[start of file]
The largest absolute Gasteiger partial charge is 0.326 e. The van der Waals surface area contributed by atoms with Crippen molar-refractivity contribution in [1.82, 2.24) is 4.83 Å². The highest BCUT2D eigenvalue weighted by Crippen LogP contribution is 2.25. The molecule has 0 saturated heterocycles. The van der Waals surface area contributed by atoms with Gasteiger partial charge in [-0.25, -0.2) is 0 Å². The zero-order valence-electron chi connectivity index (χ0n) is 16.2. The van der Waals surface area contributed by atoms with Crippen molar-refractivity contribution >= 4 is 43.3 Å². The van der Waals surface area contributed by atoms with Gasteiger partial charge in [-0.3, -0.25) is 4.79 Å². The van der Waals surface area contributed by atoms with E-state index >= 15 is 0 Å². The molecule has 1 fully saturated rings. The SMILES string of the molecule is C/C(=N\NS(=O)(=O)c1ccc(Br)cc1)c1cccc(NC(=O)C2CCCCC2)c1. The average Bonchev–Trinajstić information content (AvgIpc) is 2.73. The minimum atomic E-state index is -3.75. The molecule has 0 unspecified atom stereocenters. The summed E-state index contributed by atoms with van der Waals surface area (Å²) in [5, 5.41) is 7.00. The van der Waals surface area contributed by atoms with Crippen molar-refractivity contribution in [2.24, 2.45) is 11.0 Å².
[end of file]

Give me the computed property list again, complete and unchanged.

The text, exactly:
The largest absolute Gasteiger partial charge is 0.326 e. The van der Waals surface area contributed by atoms with Crippen molar-refractivity contribution in [1.82, 2.24) is 4.83 Å². The highest BCUT2D eigenvalue weighted by Crippen LogP contribution is 2.25. The molecule has 0 saturated heterocycles. The van der Waals surface area contributed by atoms with Gasteiger partial charge in [-0.25, -0.2) is 0 Å². The zero-order valence-electron chi connectivity index (χ0n) is 16.2. The van der Waals surface area contributed by atoms with Crippen molar-refractivity contribution >= 4 is 43.3 Å². The van der Waals surface area contributed by atoms with Gasteiger partial charge in [-0.3, -0.25) is 4.79 Å². The van der Waals surface area contributed by atoms with E-state index >= 15 is 0 Å². The molecule has 1 fully saturated rings. The SMILES string of the molecule is C/C(=N\NS(=O)(=O)c1ccc(Br)cc1)c1cccc(NC(=O)C2CCCCC2)c1. The average Bonchev–Trinajstić information content (AvgIpc) is 2.73. The minimum atomic E-state index is -3.75. The molecule has 0 unspecified atom stereocenters. The summed E-state index contributed by atoms with van der Waals surface area (Å²) in [5, 5.41) is 7.00. The van der Waals surface area contributed by atoms with Crippen molar-refractivity contribution in [2.24, 2.45) is 11.0 Å².